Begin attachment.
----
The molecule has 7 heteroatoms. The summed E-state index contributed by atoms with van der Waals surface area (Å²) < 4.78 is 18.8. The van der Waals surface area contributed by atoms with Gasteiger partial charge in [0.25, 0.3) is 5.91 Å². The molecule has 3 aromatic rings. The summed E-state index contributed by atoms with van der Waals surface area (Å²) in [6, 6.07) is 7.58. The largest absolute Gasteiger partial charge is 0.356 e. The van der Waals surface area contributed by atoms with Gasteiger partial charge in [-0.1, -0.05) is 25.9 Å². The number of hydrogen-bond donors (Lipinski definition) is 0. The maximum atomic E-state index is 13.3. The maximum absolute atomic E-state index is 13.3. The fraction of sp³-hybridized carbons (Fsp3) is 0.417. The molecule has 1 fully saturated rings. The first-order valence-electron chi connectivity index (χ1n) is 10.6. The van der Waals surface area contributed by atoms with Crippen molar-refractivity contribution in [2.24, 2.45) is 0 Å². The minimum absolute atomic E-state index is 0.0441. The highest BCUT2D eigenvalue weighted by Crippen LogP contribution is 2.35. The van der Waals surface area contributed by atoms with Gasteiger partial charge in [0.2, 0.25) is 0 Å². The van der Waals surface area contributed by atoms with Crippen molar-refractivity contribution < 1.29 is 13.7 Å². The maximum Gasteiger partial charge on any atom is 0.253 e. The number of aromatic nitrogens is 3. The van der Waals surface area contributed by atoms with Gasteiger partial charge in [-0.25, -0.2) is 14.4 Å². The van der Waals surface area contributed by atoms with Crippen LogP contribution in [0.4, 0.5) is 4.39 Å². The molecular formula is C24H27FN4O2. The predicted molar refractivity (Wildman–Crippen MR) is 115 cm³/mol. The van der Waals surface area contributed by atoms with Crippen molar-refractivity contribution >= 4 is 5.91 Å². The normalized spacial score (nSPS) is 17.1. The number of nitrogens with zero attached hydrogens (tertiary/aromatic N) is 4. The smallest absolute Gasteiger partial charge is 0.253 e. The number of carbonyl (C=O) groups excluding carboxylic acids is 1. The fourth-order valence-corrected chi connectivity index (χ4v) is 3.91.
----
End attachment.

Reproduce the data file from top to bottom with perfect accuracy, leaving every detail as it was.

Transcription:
The molecule has 7 heteroatoms. The summed E-state index contributed by atoms with van der Waals surface area (Å²) < 4.78 is 18.8. The van der Waals surface area contributed by atoms with Gasteiger partial charge in [0.25, 0.3) is 5.91 Å². The molecule has 3 aromatic rings. The summed E-state index contributed by atoms with van der Waals surface area (Å²) in [6, 6.07) is 7.58. The largest absolute Gasteiger partial charge is 0.356 e. The van der Waals surface area contributed by atoms with Gasteiger partial charge in [-0.1, -0.05) is 25.9 Å². The number of hydrogen-bond donors (Lipinski definition) is 0. The maximum atomic E-state index is 13.3. The maximum absolute atomic E-state index is 13.3. The fraction of sp³-hybridized carbons (Fsp3) is 0.417. The molecule has 1 fully saturated rings. The first-order valence-electron chi connectivity index (χ1n) is 10.6. The van der Waals surface area contributed by atoms with Crippen molar-refractivity contribution in [2.24, 2.45) is 0 Å². The minimum absolute atomic E-state index is 0.0441. The highest BCUT2D eigenvalue weighted by Crippen LogP contribution is 2.35. The van der Waals surface area contributed by atoms with Gasteiger partial charge in [0.2, 0.25) is 0 Å². The van der Waals surface area contributed by atoms with Crippen molar-refractivity contribution < 1.29 is 13.7 Å². The maximum Gasteiger partial charge on any atom is 0.253 e. The number of aromatic nitrogens is 3. The van der Waals surface area contributed by atoms with Gasteiger partial charge in [-0.25, -0.2) is 14.4 Å². The van der Waals surface area contributed by atoms with Crippen LogP contribution in [0.4, 0.5) is 4.39 Å². The molecular formula is C24H27FN4O2. The predicted molar refractivity (Wildman–Crippen MR) is 115 cm³/mol. The van der Waals surface area contributed by atoms with Crippen molar-refractivity contribution >= 4 is 5.91 Å². The normalized spacial score (nSPS) is 17.1. The number of nitrogens with zero attached hydrogens (tertiary/aromatic N) is 4. The smallest absolute Gasteiger partial charge is 0.253 e. The number of carbonyl (C=O) groups excluding carboxylic acids is 1. The fourth-order valence-corrected chi connectivity index (χ4v) is 3.91.